However, the PPACA requires that employees be offered a waiver or a “reasonable alternative standard” to earn the incentive if it is unreasonably difficult due to a medical condition or medically inadvisable for them to satisfy the health standard during the incentive period. This requirement substantially increases the complexity of the situation.

As they consider this alternative standard, employers should keep incentives for each activity modest—just big enough to “nudge” those already contemplating a change to engage in the activity.

The challenge, then, is to design a “reasonable alternative standard” for those who can’t meet the health standard that fosters engagement rather than compliance. One solution is to combine a points system with a menu of program options personalized to the participant’s health needs, and offer the support of a health coach to guide participants through the process. Skillful health coaches can help participants discover the internal commitment needed to do the hard work of changing lifelong unhealthy behaviors.

Earning the incentive in this framework must be fair and reasonable, but it must require commitment throughout the year so employees can’t “game the system” and undermine the credibility and results of the program.

Lessons Learned and Guiding Principles

If an incentive strategy is structured to engage employees, the outcomes can be impressive. Here are three key tenets of effective incentive design that, if adhered to, are likely to yield success:

A healthy culture is your trump card.A workplace culture that supports healthy behaviors and encourages employees to improve their health status is the foundation for a successful wellness program. Take Affinia Group, an automotive parts manufacturer based in Ann Arbor, Mich. Affinia made culture the cornerstone of its wellness program by changing their corporate mission statement, asking employees to sign a “Partners in Health Covenant,” and offering a substantial premium reduction for participation in the company’s wellness program.

By signing the covenant, Affinia employees agree in writing to support the company’s two goals: to make smart use of their health care dollars and to take part in the prevention and wellness program. By combining the power of culture with well-designed incentives, this approach boosted Affinia’s wellness participation rate to 99 percent and decreased its health plan cost trend to less than 2 percent annually.

Ease employees into greater accountability.The best way to create a mindset of accountability among employees is to start small and then increase employees' accountability as they become successful in changing their behaviors.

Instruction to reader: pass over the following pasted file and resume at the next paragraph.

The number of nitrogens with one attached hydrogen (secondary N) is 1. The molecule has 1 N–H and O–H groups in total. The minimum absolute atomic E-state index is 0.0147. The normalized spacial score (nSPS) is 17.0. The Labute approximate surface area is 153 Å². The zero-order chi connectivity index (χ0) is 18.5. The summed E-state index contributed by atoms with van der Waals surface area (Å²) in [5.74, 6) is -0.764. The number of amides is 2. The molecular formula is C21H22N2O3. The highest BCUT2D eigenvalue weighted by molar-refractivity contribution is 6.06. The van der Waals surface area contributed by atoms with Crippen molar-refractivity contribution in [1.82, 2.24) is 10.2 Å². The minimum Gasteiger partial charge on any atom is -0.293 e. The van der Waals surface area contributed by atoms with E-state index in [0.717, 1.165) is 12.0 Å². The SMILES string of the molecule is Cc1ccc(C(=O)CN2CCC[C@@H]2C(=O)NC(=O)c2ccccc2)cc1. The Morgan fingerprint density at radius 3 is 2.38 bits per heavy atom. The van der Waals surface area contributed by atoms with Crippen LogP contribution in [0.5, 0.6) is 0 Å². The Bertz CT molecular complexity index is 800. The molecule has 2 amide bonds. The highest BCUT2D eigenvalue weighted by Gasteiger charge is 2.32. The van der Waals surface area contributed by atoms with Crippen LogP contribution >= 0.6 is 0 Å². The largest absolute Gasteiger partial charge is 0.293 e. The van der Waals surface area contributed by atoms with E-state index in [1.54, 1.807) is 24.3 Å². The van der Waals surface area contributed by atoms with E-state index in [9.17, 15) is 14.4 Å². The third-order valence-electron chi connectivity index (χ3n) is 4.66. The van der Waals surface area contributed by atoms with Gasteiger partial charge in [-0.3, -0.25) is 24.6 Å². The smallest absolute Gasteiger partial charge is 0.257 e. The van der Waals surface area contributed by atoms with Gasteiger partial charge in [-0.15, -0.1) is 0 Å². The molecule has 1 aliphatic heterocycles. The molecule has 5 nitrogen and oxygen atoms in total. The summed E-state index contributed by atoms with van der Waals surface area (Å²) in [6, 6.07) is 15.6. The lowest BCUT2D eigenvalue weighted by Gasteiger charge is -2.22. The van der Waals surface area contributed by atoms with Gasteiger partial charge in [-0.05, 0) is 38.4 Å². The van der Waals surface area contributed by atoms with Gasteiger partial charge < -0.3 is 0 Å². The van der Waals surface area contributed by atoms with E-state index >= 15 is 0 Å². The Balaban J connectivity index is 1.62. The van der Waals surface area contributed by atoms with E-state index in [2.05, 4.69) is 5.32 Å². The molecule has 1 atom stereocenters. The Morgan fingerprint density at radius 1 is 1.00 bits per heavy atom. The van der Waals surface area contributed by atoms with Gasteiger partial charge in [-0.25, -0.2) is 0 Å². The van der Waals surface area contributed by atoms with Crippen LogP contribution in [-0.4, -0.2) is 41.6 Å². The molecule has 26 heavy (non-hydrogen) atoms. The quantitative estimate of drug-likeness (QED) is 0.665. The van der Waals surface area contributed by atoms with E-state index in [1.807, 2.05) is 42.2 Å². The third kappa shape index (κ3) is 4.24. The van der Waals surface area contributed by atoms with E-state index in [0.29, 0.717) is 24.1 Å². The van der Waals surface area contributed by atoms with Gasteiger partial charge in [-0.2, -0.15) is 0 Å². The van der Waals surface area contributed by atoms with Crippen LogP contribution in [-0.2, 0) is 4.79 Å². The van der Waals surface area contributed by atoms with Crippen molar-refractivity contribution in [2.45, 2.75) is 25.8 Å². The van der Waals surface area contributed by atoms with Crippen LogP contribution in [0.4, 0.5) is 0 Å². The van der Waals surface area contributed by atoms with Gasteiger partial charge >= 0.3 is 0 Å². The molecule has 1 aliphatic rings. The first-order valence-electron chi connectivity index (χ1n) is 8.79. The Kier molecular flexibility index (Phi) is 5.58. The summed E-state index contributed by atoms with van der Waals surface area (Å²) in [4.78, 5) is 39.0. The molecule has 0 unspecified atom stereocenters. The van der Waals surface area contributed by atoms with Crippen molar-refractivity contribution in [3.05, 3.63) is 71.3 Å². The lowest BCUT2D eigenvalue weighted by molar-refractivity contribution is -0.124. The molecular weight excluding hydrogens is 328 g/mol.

Example: Alliance Data, which won the prestigious C. Everett Koop Award in 2009, implemented its health management program in 2004. At that time, Alliance Data offered a premium reduction as an incentive for simply completing a health risk assessment. The following year, they required employees to also complete two online learning modules. By 2009, employees needed to complete at least four meaningful activities, including the risk assessment, from a menu of options. This progressive approach helped Alliance Data increase the number of employees at “low risk” for adverse health conditions from 29 to 42 percent, with the number at high risk decreasing from 18 to 10 percent.

Alliance Data saw health care claims due to preventable illness decrease from 41 to 34 percent of total claims costs and health-related absences decrease by 10.3 percent.

Avoid the “sink or swim” approach.With the passage of health care reform, many employers are planning to implement outcomes-based incentives. When implementing a program that rewards employees for achieving or maintaining target biometric measures like blood pressure and body-mass index, it’s essential to educate employees about the rationale for the incentive, emphasizing shared responsibility, and what’s required to earn it.

Ideally, employers should begin this process at least a year before the incentive takes effect, or even several years before if more time is needed to prepare the culture. This gives employees time to make lifestyle changeslike losing weight or changing diet to reduce cholesterol levelsthat will enable them to achieve the targeted biometric measures when the incentive is initiated.

Focusing on these key principles greatly improves the odds of success. As the health management program and incentive strategy evolve, be sure to work with the health management program provider and legal counsel to ensure the initiative complies with HIPAA, the Americans with Disabilities Act (ADA) and other relevant laws and regulations.

Most importantly, remember that success does not come from compelling people to jump through hoops but from creating a culture of shared responsibility for health and using incentives judiciously to fuel individual change.

David Anderson, Ph.D., is senior vice president and chief health officer for StayWell Health Management and the architect of StayWell’s health assessment model and predictive modeling tool.

StayWell is a registered trademark of The StayWell Company.

All rights reserved.​